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Naresh Wadhwa, President & Country Manager, Cisco - India & SAARC

In a speech at Harvard University in 1943 Winston Churchill observed that "the empires of the future will be empires of the mind." As The Economist recently put it, Churchill might have added that the battles of the future will be battles for talent.

Globalisation and market forces are creating opportunities across countries at a scale never seen before. Unfortunately there is also a widening skill gap. The resulting battle for talent is not just among companies but also among countries; notice how today ‘reverse brain drain’ is helping India and China’s economies.

With 900 million "globalised" workers in the world, sheer numbers are not the problem in the current talent shortage; rather, the gap is shaped by geography, migration, demographics and education, with all signs pointing towards an even bigger problem in the coming years. Demographics are a case in point; its most dramatic effect will be in Europe and Japan: by 2025 the number of people aged 15-64 is projected to fall by 7% in Germany, 9% in Italy and 14% in Japan. It will have an effect on China, and also in America where the retirement of the baby-boomers means that companies will lose large numbers of experienced workers over a short period.

India has the demographic advantage and this begets the question: how can a country with a billion people suffer from talent shortages? One of the reasons can be observed early on: only 11% of the relevant age group in India go on to higher education. Another cause for the skill gap lies in the quality of talent being churned out. Every year India produces around 2.5 million university graduates, including 400,000 engineers and 200,000 IT professionals. NASSCOM estimates that only 25 percent of these technical graduates and 10-15 percent of other graduates are considered employable by the rapidly growing IT and ITES segments.

I believe we should see the silver lining in the talent shortage in India; there is a huge well of opportunity behind the cover of scarcity. NASSCOM predicts that India's IT sector will face a shortfall of 500,000 professionals by 2010 while a recent IDC report suggests India will experience a shortfall of 118,000 skilled IT networking professionals in 2008 alone. Evalueserve predicts a demand for over 160,000 foreign language professionals in the Indian offshoring industry by 2010 to address the demand for language-sensitive work. The talent shortage goes beyond the IT industry; according to McKinsey, India's aviation industry will create an additional 3,200 jobs for pilots and about 40,000 vacancies in cabin crew jobs over the next 3 to 4 years.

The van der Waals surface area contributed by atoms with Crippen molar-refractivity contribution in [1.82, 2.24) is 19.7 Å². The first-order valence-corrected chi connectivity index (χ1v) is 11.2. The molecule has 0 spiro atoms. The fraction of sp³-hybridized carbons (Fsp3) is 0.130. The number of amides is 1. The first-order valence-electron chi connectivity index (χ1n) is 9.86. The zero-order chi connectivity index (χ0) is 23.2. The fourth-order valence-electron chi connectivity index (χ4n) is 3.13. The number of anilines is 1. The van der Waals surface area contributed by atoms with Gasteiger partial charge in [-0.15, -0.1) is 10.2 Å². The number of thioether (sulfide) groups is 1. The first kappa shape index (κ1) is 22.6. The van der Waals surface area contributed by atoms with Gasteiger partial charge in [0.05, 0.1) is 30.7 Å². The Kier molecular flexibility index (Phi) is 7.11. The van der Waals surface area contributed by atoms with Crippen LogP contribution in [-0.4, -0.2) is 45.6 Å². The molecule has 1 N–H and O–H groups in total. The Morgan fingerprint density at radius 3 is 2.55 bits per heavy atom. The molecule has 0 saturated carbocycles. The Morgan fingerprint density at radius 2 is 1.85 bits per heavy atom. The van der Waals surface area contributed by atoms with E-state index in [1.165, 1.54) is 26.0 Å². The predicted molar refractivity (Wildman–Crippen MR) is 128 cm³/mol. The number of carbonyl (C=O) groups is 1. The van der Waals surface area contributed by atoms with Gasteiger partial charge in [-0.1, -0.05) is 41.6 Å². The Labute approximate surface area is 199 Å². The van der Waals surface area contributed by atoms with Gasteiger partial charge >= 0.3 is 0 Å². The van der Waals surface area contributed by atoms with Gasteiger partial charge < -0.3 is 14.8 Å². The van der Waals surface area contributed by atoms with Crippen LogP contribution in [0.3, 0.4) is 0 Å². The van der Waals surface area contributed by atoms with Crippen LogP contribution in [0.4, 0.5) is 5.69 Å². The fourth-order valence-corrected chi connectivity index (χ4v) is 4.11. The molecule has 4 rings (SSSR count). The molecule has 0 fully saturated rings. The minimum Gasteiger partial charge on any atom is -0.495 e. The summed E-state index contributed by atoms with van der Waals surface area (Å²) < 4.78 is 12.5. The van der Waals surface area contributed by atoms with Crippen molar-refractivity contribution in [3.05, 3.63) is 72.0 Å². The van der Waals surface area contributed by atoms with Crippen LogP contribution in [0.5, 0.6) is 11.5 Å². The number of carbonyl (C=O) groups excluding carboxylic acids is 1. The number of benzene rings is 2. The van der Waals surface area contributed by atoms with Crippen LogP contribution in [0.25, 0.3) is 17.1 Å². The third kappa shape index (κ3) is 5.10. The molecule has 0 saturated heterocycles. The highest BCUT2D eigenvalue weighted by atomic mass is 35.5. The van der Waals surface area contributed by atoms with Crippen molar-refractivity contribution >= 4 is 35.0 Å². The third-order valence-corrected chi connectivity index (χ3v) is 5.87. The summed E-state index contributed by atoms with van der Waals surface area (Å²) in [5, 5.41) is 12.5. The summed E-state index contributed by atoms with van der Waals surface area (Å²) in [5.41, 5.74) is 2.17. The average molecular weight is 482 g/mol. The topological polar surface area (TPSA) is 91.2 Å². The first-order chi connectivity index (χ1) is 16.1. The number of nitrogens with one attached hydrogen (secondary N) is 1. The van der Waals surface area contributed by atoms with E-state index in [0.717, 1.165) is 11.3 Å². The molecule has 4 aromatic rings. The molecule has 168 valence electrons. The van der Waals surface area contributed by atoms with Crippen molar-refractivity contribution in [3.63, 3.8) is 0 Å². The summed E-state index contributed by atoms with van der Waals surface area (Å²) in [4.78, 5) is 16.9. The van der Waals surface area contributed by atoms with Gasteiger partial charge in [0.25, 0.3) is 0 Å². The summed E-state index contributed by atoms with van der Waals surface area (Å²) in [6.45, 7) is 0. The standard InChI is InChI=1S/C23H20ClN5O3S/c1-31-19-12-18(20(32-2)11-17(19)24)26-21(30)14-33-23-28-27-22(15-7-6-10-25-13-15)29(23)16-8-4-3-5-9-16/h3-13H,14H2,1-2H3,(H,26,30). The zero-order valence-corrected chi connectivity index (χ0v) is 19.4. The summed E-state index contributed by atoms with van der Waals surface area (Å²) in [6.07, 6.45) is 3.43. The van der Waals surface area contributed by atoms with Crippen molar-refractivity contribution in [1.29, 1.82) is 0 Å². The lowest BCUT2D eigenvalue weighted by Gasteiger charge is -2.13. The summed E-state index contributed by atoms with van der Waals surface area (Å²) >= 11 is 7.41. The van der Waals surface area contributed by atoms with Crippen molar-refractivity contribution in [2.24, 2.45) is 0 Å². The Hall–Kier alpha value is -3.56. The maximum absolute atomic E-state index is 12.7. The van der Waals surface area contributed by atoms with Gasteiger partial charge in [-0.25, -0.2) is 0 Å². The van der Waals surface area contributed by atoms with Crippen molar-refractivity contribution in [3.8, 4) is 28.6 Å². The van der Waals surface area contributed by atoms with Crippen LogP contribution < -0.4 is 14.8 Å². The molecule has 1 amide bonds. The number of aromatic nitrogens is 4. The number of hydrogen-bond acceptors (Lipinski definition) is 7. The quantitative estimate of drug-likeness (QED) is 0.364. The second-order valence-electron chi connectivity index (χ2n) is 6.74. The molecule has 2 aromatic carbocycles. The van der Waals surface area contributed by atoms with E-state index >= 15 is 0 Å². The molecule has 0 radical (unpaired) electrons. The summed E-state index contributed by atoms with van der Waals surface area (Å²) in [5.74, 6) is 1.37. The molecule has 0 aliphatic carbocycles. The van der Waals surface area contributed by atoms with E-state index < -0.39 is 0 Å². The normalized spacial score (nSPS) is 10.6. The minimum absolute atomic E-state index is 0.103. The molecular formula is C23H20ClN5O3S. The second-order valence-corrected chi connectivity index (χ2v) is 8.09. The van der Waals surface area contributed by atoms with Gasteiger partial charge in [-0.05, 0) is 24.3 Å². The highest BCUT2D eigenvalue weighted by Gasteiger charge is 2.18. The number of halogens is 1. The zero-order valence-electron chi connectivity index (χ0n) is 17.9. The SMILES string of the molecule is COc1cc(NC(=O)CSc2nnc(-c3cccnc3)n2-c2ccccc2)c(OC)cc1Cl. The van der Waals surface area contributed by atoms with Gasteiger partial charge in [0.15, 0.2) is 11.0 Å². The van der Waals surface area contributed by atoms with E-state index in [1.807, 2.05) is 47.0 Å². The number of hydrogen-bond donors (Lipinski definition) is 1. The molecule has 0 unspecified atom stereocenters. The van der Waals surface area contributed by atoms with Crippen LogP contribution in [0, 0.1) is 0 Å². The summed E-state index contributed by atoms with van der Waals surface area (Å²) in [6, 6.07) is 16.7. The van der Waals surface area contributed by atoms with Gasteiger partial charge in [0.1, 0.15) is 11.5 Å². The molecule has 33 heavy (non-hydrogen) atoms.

This talent gap can be addressed better if the youth of India are educated and trained at a certain level of quantity. The state of affairs presents a compelling case for private public partnership through industry-academia alliances to enhance talent development amongst the youth at the grass root level. Many IT companies are now partnering with engineering colleges and universities building a much needed engagement between industry and academia even creating universally accepted benchmarks like certifications and
policy-level curriculum changes. Educational institutions can update the syllabus of professional academic courses to make them more industry relevant, with regular updates from professionals who have a deeper understanding of current business developments and technical standards.

There’s a rising trend of talent development in organizations in India mostly through a two pronged approach - pipeline development and workforce re-skilling. GE’s famed Learning Centre in Crotonville is a great example of the success of such initiatives. Corporate India needs to take the lead in training development to benefit the larger public and build an army of ‘knowledge workers’, to borrow Peter Drucker’s term.

The Cisco Networking Academy program, for instance, partners with over 170 institutes in India aiming to create a supply of world-class IT professionals in the country and help bridge the digital divide. If leading companies from across industries can step forward to advance talent development we could make the youth of today competitive, supporting long term local sustainable development and also addressing global demand.

Arguably, talent has become the world's most sought-after commodity. Indeed as I remember reading some time ago, GE Capital had boards in their Indian offices saying ‘Trespassers Will Be Recruited’. If we all work together we can give the youth of India a better chance to follow their dreams and be assured of a place in the rapidly evolving global economy.

Naresh Wadhwa

Naresh Wadhwa
President & Country Manager
Cisco - India & SAARC


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